JOHANNESBURG (Reuters) - South Africa’s justice minister said on Tuesday he was seeking legal advice on whether its parole board was right to decide to free Oscar Pistorius on house arrest on Friday after serving a sixth of his five-year sentence for killing his girlfriend.
“Whether that decision of the parole board was regular and correct in law is what I am seeking advice about, and if it wasn’t, whether there is anything that empowers me in law to have the matter revisited,” Justice Minister Michael Masutha told Reuters.
Pistorius, 29, a former Paralympic gold medalist, is due after his planned release on Friday to spend the balance of his sentence at his uncle’s three-storey mansion in a leafy suburb of South Africa’s capital Pretoria.
Masutha said he decided to intervene following a petition from a women’s organization. “I have been approached by an NGO to review the decision of the parole board...” he said.
The Progressive Women’s Movement of South Africa (PWMSA) petitioned the government to block Pistorius’s release, saying the 10-month length of his imprisonment was an “insult” to women.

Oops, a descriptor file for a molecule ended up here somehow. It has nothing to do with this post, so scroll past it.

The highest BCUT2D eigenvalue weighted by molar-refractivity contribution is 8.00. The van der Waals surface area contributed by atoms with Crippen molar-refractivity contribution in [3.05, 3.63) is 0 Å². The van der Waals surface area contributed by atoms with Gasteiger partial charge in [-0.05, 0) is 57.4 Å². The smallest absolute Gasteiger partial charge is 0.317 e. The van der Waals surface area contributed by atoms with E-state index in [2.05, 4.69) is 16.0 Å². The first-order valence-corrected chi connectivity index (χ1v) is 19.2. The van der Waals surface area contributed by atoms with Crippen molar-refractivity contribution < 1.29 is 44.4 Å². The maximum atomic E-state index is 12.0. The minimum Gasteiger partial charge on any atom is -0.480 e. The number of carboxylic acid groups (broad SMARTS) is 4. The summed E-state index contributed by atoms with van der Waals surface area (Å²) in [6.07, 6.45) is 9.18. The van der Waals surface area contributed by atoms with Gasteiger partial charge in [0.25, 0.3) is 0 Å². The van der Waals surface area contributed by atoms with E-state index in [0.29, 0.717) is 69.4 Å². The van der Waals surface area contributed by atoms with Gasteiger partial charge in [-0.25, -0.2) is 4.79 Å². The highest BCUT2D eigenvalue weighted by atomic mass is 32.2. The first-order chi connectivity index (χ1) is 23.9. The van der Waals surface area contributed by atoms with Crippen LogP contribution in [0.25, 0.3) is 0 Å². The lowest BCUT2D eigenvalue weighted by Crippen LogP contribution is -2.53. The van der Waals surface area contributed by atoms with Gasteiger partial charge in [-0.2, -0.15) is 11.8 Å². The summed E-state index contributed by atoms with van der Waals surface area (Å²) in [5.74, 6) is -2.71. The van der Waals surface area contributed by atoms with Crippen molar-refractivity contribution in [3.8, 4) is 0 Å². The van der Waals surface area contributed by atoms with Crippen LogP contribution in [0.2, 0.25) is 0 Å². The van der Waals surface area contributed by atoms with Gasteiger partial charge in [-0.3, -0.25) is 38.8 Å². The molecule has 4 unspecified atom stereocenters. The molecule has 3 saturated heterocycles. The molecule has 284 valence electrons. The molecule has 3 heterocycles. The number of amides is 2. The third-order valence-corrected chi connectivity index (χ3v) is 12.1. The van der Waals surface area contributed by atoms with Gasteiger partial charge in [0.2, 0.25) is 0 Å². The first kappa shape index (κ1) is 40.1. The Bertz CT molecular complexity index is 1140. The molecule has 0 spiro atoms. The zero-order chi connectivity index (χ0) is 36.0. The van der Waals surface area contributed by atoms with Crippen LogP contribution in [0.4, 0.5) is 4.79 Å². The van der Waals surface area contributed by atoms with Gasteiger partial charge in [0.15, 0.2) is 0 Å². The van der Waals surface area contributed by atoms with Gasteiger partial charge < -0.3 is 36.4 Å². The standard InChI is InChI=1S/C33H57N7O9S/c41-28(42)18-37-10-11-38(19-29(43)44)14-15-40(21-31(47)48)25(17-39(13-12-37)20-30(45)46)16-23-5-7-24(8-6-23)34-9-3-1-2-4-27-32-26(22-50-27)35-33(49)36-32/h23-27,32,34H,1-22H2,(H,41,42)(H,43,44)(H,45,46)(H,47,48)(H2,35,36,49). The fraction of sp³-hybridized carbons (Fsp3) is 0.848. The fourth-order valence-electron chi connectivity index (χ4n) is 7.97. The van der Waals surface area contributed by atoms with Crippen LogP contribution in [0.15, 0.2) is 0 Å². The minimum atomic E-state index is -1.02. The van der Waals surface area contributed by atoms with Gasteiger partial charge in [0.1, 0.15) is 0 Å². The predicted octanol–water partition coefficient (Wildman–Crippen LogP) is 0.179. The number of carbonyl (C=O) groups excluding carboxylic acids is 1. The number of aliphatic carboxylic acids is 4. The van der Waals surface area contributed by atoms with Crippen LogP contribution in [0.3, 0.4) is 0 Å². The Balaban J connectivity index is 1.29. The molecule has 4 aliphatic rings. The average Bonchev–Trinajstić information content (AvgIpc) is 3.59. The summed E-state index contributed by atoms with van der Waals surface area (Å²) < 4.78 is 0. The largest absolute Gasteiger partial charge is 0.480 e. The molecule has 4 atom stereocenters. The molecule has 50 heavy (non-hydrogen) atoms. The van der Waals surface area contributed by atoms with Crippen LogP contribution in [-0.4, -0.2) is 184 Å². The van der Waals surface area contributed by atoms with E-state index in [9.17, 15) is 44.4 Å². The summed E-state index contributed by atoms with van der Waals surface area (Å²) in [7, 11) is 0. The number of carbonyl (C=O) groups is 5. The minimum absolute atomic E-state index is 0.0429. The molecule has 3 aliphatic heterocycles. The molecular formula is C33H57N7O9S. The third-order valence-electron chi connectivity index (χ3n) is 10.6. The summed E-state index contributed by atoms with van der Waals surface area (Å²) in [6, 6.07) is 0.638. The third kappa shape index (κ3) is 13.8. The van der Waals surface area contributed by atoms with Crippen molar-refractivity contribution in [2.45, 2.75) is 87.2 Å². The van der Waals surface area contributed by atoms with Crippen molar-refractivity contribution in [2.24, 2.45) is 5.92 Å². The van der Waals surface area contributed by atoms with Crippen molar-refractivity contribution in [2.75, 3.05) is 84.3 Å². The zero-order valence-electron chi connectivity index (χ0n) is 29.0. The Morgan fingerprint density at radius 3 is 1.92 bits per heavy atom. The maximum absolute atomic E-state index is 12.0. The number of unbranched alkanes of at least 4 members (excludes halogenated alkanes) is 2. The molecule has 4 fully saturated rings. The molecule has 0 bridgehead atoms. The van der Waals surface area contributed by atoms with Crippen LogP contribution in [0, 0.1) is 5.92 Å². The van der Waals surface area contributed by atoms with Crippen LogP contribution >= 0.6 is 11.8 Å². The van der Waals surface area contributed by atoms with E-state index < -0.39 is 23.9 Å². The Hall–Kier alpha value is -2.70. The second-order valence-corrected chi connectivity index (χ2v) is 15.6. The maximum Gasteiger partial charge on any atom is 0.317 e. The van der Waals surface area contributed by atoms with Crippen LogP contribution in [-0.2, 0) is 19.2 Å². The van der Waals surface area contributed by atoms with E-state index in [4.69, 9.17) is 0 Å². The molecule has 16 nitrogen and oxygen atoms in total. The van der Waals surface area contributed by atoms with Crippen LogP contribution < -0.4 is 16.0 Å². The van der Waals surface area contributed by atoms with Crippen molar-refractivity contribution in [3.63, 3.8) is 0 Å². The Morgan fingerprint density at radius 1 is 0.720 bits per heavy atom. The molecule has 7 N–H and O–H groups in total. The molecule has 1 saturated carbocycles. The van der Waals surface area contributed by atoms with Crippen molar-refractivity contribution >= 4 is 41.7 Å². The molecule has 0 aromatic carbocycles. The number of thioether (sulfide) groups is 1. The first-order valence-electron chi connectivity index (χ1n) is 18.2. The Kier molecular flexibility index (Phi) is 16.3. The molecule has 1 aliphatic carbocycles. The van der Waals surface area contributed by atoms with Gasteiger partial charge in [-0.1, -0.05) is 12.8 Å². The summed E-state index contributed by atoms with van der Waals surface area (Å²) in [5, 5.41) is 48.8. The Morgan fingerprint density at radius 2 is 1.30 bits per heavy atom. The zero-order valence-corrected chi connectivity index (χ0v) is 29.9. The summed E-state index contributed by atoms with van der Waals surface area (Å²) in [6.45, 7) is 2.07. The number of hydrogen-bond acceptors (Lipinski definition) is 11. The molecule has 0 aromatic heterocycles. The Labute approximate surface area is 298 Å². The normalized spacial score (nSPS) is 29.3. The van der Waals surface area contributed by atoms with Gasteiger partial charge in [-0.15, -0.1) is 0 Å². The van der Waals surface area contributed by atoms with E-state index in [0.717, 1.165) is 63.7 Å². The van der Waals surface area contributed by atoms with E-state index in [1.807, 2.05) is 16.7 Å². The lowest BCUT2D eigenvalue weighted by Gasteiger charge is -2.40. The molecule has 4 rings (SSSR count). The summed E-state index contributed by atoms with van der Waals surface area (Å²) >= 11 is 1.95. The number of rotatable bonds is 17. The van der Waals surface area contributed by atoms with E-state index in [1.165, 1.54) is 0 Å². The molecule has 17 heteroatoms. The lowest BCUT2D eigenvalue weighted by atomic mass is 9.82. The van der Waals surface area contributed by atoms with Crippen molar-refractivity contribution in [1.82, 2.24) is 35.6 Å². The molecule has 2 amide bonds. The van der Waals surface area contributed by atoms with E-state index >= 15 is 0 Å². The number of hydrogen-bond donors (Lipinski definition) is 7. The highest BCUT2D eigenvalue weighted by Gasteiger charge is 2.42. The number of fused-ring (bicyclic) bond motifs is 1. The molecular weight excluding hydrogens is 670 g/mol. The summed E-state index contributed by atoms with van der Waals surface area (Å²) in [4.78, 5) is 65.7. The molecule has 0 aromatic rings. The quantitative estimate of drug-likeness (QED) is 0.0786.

Pistorius was convicted of culpable homicide last year for shooting dead his girlfriend, law graduate and model Reeva Steenkamp, 29, on Valentine’s Day 2013, through a locked toilet door.
He said the shooting in his upmarket Pretoria home was a tragic mistake as he thought Steenkamp was asleep in bed, not in the small toilet cubicle.
The release of Pistorius, whose lower legs were amputated when he was a baby, is in line with South African sentencing guidelines that say non-dangerous prisoners should spend only one-sixth of a custodial sentence behind bars.
Reporting by Peroshni Govender; Editing by Mark Heinrich